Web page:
United States District Court, E.D. Pennsylvania
G. SMITH, J.
NOW, this 31st day of October, 2019, after
considering the petition for a writ of habeas corpus under 28
U.S.C. § 2254 filed by the pro se petitioner,
Frank Nellom (Doc. No. 4), the response in opposition to the
petition filed by the respondents (Doc. No. 17), and United
States Magistrate Judge Carol Sandra Moore Wells' report
and recommendation (Doc. No. 19); accordingly, it is hereby
ORDERED as follows:
clerk of court is DIRECTED to
REMOVE this action from civil suspense and
RETURN it to the court's active docket;
Honorable Carol Sandra Moore Wells' report and
recommendation (Doc. No. 19) is APPROVED and
ADOPTED with additions listed in the
petitioner's petition for a writ of habeas corpus (Doc.
No. 4) is DISMISSED WITHOUT AN EVIDENTIARY
petitioner has not made a substantial showing of the denial
of a constitutional right and is therefore not entitled to a
certificate of appealability, 28 U.S.C. §
clerk of court shall mail the petitioner two blank copies of
the court's current standard form for filing a petition
pursuant to 28 U.S.C. § 2254; and
clerk of court shall mark this case as
court also notes that the petitioner had originally commenced
this action by submitting a section 2254 petition that was
not on the proper form. Doc. No. 1. The court ordered him to
file a new petition on the proper form, and the petitioner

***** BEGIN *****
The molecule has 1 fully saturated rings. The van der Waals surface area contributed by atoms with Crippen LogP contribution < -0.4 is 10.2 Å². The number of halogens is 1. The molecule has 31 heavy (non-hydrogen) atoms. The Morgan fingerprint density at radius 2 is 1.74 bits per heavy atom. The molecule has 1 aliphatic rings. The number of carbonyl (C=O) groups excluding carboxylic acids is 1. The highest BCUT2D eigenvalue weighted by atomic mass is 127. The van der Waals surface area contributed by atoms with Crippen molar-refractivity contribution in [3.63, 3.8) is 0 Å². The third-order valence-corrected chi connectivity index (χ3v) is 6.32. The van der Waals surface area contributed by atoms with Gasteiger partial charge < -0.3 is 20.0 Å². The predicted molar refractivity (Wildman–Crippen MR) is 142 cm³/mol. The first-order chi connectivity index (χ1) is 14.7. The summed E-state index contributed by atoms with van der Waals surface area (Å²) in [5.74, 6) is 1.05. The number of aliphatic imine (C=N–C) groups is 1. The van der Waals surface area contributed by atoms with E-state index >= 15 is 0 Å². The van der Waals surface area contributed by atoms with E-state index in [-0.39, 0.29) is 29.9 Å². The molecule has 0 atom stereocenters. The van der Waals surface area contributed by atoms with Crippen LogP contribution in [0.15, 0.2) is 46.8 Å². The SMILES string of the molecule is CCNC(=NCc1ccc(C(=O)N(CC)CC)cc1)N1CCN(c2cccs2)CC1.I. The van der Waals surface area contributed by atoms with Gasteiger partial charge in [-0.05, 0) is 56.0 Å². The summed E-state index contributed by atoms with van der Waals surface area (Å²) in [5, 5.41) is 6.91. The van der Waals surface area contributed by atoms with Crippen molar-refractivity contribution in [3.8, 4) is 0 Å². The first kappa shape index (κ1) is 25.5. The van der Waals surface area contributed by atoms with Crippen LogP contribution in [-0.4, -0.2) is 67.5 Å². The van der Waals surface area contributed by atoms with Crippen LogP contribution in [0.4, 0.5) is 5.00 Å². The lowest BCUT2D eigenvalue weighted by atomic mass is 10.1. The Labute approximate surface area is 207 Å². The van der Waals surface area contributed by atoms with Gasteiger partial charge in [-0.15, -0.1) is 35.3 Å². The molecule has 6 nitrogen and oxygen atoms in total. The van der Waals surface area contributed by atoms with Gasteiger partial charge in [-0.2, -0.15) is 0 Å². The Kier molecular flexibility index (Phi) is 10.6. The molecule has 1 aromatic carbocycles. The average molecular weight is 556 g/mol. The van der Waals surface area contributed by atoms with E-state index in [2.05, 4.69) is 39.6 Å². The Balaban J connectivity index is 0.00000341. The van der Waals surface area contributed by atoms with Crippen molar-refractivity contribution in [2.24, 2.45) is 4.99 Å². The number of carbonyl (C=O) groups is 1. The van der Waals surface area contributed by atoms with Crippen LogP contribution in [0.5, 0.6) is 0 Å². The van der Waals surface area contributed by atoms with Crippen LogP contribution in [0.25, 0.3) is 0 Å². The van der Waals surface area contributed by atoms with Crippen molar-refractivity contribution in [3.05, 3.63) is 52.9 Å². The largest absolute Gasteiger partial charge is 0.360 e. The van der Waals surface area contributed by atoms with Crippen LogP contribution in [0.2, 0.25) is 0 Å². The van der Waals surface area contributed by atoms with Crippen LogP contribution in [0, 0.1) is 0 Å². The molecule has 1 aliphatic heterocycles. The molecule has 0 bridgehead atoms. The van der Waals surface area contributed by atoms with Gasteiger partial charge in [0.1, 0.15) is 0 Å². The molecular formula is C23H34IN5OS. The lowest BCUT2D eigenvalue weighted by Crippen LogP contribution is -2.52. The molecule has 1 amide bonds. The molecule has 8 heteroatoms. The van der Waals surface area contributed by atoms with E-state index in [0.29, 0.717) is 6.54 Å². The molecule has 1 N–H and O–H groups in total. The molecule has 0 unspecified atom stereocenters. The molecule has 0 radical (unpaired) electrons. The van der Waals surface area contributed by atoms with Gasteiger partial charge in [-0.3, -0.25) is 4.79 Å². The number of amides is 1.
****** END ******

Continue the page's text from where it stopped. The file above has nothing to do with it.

complied with this order. Doc. Nos. 3, 4. Although the
petitioner filed a section 2254 petition on the proper form,
he attached a copy of his original petition to that form.
See Doc. No. 4 at ECF pp. 18-47.
 Since neither party filed objections
to Judge Wells' report and recommendation (with said
objections having been due by October 11, 2019, for the
respondents, and October 15, 2019, for the petitioner), the
court need not review the report before adopting it.
Henderson v. Carlson, 812 F.2d 874, 878 (3d Cir.
1987). Nonetheless, “the better practice is for the
district judge to afford some level of review to dispositive
legal issues raised by the report.” Id. As
such, the court will review the report for plain error.
See Oldrati v. Apfel, 33 F.Supp.2d 397, 399 (E.D.
Pa. 1998) (“In the absence of a timely objection, . . .
this Court will review [the magistrate judge's] Report
and Recommendation for clear error.” (internal
quotation marks omitted)). The court may “accept,
reject, or modify, in whole or in part, the findings or
recommendations made by the magistrate judge.” 28
U.S.C. § 636(b)(1)(C). The court has reviewed Judge
Wells' report for plain error and has found none.
In Judge Wells' report, she notes that the
petitioner (albeit confusingly) appears to request that the
court remove his 1991 rape conviction in Commonwealth v.
Nellom, No. CP-51-CR-412681-1987 (Phila. Cty. Ct. Com.
Pl.) from his record. See R. & R. at 2 (citing
habeas petition at 6), Doc. No. 19. Judge Wells correctly
explains that the petitioner is no longer “in
custody” under that conviction as he completed his
sentence for that conviction in January 2009. See
id.; see also Nellom v. Vaughn, Civ. A. No.
01-5416, 2008 WL 150842, at *2 (E.D. Pa. Jan. 14, 2008)
(explaining that the petitioner had a release date of January
14, 2009). In addition, Judge Wells accurately explains
“a state conviction is no longer open to . . .
attack in its own right because the defendant failed to
[successfully] pursue those remedies [but] that conviction is
later used to enhance a criminal sentence, the defendant
generally may not challenge the enhanced sentence through a
petition under § 2254 on the ...